J.P. Beck Fowler
20 gauge, 43-1/2" octagon-to-round barrel,
figured maple, brass trim, light patina finish,
signed by M. Wheland
Part Number: AAU-725
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This classic fullstock fowler is constructed in the style of John Phillip Beck - Lebanon township, Lancaster County Pennsylvania. John Philip Beck was the preeminent gunsmith in this region from the late 1770's until his death in 1811. Dr. George Shumway suggests that J.P. Beck's unique style of rifle architecture changed little over this period, unlike many other gunsmiths, during the golden age of the American longrifle. The design of this fowler is patterned from an antique example shown in Tom Grinslade's book, Flintlock Fowlers: The First Guns Made in America. The curly maple stock is stained to a dark brown and finished to a satin sheen. The brass furniture has a hand burnished appearance with a mellow patina. The octagon to round barrel and flintlock are both finished to a dark brown with a very light patina. The barrel is signed M. Wheland on the top flat. Trigger reach is 13-7/8" and the weight is 6.9 pounds.

This fowler is fitted with a 43-1/2" octagon-to-round barrel. The barrel is thickest at the breech, tapers to a sixteen flat transition to a single wedding band to round with very slight flare at the muzzle. The barrel is fitted with a small brass blade front sight soldered behind the muzzle. A low flat top rear sight is dovetailed 9" ahead of the breech, just behind the sixteen flat transition. The 20 gauge bore measures .625" diameter. We recommend our .595" pure lead round ball, patched with .015" Ox-Yoke patches, lubricated with Ox-Yoke Wonder Lube, for easy loading. We offer 19 gauge (.62 caliber) wads, cards, and shot for wing shooting.

The buttstock is fitted with a tall, gently curved buttplate to help spread the felt recoil over a large area. The comb of the buttplate has a short stepped English influenced comb. The buttplate is well fitted to the curly maple stock that has been stained to a dark brown with deep red undertone to best reveal the figure. The lock panels are neatly shaped to just frame the lock and give this fowler a very sleek appearance. .The lock panels taper widest at the rear in early long gun fashion. A panel of raised carved scrolls surrounds the flared tang of the breech plug. The carving has a well cleaned background. The bottom shows the rounded fowler style toe. The brass triggerguard is neatly shaped to match the antique example with a Fluer de Lys style finial and long grip rail with pointed teat. The graceful forend has a slight palm swell at the ramrod entry pipe. Three brass ramrod pipes with raised ring ends secure the 3/8" diameter tapered ramrod. The ramrod is fitted with a steel tip with 8-32 threads on the hidden end. A brass muzzlecap has been fit on the rifle to protect the end grain of the stock. The side panel is fitted with a brass sideplate with sweeping curves and a pointed tail.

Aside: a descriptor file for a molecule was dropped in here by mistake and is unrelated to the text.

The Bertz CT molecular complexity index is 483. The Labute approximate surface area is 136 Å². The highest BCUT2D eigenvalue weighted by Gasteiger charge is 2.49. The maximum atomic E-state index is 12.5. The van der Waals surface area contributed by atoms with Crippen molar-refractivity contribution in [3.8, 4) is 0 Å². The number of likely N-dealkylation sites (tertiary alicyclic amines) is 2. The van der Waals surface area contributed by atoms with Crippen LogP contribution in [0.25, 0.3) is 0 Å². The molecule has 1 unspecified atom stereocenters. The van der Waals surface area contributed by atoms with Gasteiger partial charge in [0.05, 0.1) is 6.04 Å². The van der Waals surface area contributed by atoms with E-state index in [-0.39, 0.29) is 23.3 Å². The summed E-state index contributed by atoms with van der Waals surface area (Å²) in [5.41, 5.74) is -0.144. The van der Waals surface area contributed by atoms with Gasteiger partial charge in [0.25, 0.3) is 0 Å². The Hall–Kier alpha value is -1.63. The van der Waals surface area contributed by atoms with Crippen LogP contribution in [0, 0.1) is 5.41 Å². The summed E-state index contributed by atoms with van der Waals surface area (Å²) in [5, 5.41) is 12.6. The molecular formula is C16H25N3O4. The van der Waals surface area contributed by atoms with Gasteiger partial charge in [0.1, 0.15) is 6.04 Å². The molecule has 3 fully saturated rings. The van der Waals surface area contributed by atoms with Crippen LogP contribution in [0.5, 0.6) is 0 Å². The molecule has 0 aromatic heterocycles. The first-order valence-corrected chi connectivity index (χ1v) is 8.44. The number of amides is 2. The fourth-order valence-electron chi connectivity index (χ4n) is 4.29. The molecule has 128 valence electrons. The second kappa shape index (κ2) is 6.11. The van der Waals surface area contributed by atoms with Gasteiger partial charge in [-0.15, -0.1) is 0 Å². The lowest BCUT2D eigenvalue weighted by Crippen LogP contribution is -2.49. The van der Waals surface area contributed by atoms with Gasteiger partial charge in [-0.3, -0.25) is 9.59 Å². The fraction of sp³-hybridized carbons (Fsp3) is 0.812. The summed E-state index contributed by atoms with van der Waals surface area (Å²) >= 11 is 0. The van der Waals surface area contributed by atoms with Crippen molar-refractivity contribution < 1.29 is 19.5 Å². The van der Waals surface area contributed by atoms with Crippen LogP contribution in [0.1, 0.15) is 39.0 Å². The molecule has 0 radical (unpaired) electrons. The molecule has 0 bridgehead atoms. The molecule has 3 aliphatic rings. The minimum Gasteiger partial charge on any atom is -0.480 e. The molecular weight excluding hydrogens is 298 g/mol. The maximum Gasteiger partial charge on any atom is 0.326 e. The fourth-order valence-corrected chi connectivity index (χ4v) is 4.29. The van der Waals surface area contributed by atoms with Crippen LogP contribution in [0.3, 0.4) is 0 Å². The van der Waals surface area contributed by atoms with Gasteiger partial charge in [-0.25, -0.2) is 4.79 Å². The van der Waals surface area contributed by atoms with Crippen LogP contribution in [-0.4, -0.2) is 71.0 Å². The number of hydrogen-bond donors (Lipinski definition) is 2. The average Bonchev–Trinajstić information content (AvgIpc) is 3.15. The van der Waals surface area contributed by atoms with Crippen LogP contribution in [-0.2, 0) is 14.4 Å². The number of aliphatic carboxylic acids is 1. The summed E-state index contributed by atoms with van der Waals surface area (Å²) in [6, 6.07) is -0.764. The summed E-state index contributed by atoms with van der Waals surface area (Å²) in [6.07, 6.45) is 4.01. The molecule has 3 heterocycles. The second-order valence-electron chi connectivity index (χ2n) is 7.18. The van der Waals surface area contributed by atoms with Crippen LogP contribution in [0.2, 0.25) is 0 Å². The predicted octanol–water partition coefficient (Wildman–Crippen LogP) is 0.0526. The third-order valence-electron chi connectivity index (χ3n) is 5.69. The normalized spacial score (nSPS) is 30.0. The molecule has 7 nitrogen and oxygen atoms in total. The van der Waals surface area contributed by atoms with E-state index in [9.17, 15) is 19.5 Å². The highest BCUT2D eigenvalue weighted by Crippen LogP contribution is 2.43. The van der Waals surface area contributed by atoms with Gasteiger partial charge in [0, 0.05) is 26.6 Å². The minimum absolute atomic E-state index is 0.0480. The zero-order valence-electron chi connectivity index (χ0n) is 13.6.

The rifle is fitted with a Germanic influenced Robert Ditchburn J.P. Beck flint lock. Mr. Ditchburn was famous for his limited production flint locks, prized by shooters at Friendship, Indiana in the 1960's and 1970's. This small lock captures the styling used on many American longrifles. Most flint locks were imported from England or Europe, for use by American gunmakers. This Germanic style lock has panels pan and a pointed tail with a filed molding vertically across it. The frizzen spring is shaped with a decorative finial and inside mounted screw. Internally the lock is marked S.H. for Stan Hollenbaugh. The direct drilled vent hole is perfectly positioned, well above the bottom of the pan. A vent serves as a window, allowing the heat of the flash to be instantly transmitted to the main charge. It should not be located low in the pan, serving as a drain, where it will slow ignition, causing the classic "whoosh - bang" delay often associated with flint longrifles. With this geometry, ignition appears to have no such delay. The single trigger located below the lock has been properly pinned into position. Giving good leverage against the sear it breaks crisply and cleanly at a very light weight.

If you desire a attractive Revolutionary War period fowler, then consider this fine piece. The fowler has a bright bore. The furniture and lock have a light aged patina. The stock is well finished to a satin sheen and has none of the handling marks commonly associated with normal use. Order it for a ten day visual inspection. You will be delighted. Else if it does not fit you, return it in unfired condition for same-day refund. Postage is your only risk, when you order any one-of-a-kind gun from Track, whether new, used, or antique.
Track of the Wolf, Inc.
18308 Joplin St NW
Elk River, MN 55330-1773

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